In my experience, students tend to get really mixed up and turned around when trying to identify the domain and range of a function based on its graph.
I have never had an excellent solution to this problem before Desmos rolled around. But I created this activity to bring to life the ideas of domain and range. Student feedback was overwhemingly positive about this activity. Many students felt much more confident finding the domain and range after working through it.
Despite the fact that this was an effective activity, it did have a couple of hiccups, as is to be expected with the first run-through of any activity. The link is to the revised version.
- Adding graphs* to the pages asking students what they got for the domain of the functions in Domain Challenges #1, #2, and #3, so students don’t have to click back to the previous page to check what they got. (Also adding graphs to the pages asking for range)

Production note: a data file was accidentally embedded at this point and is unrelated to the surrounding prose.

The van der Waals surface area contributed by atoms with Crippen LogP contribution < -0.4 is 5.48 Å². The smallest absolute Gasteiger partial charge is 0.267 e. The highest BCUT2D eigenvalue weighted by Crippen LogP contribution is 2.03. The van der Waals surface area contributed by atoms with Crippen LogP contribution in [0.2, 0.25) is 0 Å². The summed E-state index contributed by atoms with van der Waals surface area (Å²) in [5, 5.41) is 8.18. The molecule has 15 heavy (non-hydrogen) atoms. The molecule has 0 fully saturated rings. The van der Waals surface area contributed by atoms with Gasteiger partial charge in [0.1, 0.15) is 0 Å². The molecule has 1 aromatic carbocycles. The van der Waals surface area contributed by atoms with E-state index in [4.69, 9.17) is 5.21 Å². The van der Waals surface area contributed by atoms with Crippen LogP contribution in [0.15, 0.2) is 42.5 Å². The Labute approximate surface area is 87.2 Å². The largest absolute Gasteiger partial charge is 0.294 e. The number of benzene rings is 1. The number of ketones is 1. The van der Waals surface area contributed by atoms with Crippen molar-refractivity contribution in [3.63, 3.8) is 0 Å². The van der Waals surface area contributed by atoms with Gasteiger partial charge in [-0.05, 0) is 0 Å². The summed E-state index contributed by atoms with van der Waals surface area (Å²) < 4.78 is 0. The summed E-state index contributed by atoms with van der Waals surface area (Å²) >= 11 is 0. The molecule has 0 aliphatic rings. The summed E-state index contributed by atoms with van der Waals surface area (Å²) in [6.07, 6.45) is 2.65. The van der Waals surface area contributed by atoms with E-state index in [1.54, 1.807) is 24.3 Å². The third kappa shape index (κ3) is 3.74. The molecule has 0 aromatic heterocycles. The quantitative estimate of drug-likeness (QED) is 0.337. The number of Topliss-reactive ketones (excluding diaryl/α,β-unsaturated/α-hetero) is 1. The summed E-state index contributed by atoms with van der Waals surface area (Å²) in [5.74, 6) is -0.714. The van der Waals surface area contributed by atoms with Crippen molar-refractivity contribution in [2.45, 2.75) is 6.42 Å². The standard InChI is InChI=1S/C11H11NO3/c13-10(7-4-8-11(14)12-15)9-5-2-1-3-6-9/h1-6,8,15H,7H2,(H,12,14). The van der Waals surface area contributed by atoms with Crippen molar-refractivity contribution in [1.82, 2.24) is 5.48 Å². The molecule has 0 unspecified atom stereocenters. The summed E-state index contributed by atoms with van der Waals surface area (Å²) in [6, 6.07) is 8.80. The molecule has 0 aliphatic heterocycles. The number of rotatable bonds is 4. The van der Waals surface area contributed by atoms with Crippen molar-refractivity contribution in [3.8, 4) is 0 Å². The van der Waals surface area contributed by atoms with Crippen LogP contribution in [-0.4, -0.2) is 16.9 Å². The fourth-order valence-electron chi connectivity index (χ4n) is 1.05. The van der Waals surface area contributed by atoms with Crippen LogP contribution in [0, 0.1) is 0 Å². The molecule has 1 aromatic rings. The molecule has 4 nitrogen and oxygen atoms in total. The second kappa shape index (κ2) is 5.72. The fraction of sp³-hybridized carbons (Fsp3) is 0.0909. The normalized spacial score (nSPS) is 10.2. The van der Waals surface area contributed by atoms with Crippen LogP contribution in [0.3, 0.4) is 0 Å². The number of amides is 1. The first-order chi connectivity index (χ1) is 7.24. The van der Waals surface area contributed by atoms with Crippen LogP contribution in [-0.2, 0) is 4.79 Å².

- Adding clearer instructions for what students should do on Domain Challenge #4 and Range Challenge #4. Students got confused in class when we switched from interval notation (the better way of writing domain and range for the input boxes) to inequality notation.
*Quick tip: Don’t forget that you can copy entire slides! This is particularly helpful if you want to add a screen where you use the same graphs, but maybe add a bit of text or an input box. Once the screen is duplicated, you can then add input and/or text. This is a lot easier to do than copying a graphing screen line-for-line.